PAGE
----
If you’ve watched Hunters, the Amazon Prime show starring Al Pacino and Logan Lerman as the Jewish members of a group of Nazi hunters living in 1977 New York, you may have been shaken by atrocities portrayed by the Nazis in the show.
It should be abundantly clear that not all the scenes of the show are historically accurate — Hunters is a very exaggerated and over-the-top fictional show. I mean, don’t let’s forget that the series takes place in an alternative universe in which Nazis are trying to start a Fourth Reich on American soil.
Still, the Auschwitz Memorial, among others, has criticized the show for fictionalizing the Holocaust — particularly that very hard-to-watch scene of a human chess match being played with Jewish prisoners — saying the invented scene “is not only dangerous foolishness & caricature,” it also empowers future deniers.
Despite its flaws, many people have enjoyed Hunters (myself included!). And I also believe that a great side effect of the series is that it’s unearthed some unknown or forgotten stories from the Holocaust that are well worth knowing. Many of these are featured in the show , but they’re interspersed with scandalous inventions from David Weil, the creator of Hunters.
So what’s real here and what’s total B.S.? We’ve already explored some of the Jewish things the show gets right and wrong, and I’ve written about the true story behind Hunters. Here, we’re going to delve into the stories of the real Nazis behind Hunters, which are fascinating and horrifying and truly worth knowing. So, let’s get to it.
Were there Nazi hunters in the 1970s?
Yes! Although unlike the all-star action team of Hunters, their work mostly involved tracking down Nazis to be tried and prosecuted. The most famous of these is Simon Wiesenthal, an Austrian Holocaust survivor who worked for the Mossad.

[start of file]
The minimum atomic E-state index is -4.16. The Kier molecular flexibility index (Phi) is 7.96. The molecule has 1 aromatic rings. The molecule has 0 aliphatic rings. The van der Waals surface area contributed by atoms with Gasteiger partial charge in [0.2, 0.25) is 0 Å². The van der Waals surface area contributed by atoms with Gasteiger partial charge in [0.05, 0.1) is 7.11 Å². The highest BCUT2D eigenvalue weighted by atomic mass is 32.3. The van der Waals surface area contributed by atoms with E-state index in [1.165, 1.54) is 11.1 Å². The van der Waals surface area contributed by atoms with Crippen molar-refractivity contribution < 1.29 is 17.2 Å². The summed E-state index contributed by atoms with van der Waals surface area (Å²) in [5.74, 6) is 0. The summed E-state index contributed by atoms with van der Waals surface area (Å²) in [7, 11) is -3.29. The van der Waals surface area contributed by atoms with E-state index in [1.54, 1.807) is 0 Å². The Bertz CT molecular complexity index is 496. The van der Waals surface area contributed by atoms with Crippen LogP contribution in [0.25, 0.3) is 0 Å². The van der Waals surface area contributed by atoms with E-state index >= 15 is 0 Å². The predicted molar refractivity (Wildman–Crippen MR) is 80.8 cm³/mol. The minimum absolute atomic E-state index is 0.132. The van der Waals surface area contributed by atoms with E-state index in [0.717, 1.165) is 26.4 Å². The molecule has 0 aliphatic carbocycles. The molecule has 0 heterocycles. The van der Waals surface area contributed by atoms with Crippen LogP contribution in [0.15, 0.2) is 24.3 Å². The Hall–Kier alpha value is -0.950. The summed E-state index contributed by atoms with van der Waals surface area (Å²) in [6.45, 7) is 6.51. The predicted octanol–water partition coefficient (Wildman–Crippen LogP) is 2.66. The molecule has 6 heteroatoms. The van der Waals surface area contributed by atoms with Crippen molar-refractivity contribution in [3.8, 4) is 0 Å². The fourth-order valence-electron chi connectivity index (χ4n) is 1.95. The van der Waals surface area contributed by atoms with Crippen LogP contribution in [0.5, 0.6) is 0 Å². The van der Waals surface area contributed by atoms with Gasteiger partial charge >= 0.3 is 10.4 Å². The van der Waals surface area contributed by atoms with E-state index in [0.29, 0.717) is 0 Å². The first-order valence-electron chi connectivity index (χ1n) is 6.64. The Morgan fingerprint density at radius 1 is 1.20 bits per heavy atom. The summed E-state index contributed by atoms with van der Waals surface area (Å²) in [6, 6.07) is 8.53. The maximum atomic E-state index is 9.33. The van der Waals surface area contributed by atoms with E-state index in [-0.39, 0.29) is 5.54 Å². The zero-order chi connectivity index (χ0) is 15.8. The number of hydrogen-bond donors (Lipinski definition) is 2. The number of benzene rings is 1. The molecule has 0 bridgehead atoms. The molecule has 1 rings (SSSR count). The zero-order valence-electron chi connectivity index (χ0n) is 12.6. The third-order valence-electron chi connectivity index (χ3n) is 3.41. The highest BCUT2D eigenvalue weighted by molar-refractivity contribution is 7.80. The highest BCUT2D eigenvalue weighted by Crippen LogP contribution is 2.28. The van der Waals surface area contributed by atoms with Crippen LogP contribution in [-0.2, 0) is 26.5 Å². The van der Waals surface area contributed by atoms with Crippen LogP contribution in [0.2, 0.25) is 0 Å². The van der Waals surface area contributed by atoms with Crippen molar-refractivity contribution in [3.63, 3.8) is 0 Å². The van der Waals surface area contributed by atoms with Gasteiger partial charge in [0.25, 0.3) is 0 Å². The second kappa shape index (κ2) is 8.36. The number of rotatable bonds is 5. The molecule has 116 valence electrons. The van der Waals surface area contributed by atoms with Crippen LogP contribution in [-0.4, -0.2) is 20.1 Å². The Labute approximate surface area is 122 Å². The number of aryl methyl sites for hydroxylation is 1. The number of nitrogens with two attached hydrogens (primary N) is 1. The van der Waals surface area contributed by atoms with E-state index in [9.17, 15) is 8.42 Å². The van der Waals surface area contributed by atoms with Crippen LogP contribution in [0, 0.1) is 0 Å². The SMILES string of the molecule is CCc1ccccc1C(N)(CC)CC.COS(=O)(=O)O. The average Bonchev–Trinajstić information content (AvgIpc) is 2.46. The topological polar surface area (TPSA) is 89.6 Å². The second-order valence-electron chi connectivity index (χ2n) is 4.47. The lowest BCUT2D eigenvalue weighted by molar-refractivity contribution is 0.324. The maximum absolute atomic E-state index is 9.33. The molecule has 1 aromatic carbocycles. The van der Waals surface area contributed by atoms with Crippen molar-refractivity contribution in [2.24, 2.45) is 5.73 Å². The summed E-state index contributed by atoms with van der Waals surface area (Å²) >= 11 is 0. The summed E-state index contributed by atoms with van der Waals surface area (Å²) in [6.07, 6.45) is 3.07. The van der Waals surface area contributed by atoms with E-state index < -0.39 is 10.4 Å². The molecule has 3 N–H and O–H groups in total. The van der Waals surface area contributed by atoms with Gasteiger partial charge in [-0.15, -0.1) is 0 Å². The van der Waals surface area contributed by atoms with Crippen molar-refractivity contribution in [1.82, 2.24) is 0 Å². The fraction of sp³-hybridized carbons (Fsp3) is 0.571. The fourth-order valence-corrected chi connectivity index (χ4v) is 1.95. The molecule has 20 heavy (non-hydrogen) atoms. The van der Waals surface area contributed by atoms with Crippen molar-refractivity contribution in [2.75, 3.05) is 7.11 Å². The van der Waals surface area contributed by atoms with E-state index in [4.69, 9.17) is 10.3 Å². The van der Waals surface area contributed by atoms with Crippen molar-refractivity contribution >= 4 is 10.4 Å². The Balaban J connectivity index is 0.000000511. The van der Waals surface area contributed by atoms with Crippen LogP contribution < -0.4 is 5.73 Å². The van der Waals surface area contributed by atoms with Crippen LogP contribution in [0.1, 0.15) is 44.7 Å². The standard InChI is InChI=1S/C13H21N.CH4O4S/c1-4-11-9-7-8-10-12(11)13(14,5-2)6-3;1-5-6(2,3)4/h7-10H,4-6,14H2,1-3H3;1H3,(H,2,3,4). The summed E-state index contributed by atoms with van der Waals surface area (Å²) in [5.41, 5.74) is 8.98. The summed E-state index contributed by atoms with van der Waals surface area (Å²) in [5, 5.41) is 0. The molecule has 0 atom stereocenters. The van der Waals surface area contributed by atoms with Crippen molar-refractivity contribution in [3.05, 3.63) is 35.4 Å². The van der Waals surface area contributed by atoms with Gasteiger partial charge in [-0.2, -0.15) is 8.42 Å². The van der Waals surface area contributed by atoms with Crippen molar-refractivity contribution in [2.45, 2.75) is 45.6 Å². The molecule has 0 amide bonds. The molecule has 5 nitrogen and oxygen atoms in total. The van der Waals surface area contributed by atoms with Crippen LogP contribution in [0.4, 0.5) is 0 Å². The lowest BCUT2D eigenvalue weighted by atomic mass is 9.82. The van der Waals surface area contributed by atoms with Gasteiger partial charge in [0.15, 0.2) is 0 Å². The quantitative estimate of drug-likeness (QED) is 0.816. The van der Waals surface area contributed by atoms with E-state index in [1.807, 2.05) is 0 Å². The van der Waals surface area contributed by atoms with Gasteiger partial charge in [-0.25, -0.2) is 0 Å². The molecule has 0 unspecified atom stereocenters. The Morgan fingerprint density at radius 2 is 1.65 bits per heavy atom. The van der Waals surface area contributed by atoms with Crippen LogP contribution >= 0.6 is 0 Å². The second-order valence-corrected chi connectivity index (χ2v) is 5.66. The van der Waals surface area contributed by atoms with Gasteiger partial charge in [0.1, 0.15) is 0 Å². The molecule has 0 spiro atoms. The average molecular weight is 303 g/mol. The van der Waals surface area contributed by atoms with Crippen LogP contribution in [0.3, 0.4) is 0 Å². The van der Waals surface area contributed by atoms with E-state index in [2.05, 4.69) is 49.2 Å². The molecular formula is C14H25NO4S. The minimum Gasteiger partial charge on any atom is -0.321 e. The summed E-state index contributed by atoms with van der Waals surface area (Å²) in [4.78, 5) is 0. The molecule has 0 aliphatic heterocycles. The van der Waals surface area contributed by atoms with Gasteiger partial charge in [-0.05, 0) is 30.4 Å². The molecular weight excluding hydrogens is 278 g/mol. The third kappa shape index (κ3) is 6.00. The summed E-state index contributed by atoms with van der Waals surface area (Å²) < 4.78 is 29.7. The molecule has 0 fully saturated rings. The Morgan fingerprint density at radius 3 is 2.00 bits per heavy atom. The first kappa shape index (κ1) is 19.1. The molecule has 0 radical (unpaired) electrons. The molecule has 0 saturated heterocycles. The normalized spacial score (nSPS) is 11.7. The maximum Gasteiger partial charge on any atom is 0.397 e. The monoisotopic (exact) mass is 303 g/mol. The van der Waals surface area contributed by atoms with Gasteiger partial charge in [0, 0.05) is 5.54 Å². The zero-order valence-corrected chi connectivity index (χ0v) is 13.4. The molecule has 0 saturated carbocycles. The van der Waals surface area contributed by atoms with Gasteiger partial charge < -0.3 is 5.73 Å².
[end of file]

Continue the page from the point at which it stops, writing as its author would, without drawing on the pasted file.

Were there Nazis in America in the 1970s?
Yes, absolutely. Some were even brought here by the U.S. government, either in exchange for working as scientists or as spies against the Soviet Union. Other Nazi collaborators simply lied in their visa applications to the U.S. about their Nazi affiliation, hoping to lead a normal life in the U.S. Many of them were caught and brought to justice, including Hermine Braunsteiner Ryan, known as “Majdanek Stomping Mare,” for kicking prisoners to death at the Nazi camp. Braunsteiner Ryan lived in Queens, not far away from where Hunters take place, until 1973, when she renounced her citizenship. She was tried and spent years in a German prison for the atrocities she committed.
Were there American Nazis?
Yes. Some Americans espoused Nazi ideology before, during, and after WWII. (Don’t forget about the American Nazi Party and the KKK, both of which are alive and well today.)
In 1977, the year in which Hunters takes place, Frank Collin, the leader of the Nationalist Socialist Party of America, famously announced a plan for neo-Nazis to march in the Chicago suburb of Skokie. At that time, one of every six people in the town was a Holocaust survivor. While the local government tried to do what they could to stop the march, they were sued by the ACLU (that’s right!), with the ADL providing a counter-argument. The march wound up being scheduled for 1978 but never materialized — the number of counter-protesters drowned out the few neo-Nazis who attended.
Are the Nazis in Hunters show real?
Well, not precisely, but some are based on real (and really horrible) people. Let’s take a look at some of the show’s Nazi characters, below.
Karl Holstedder aka “The Pied Piper of Buchenwald:” No, there was no Nazi officer at Buchenwald who held a cruel and deadly version of American Idol.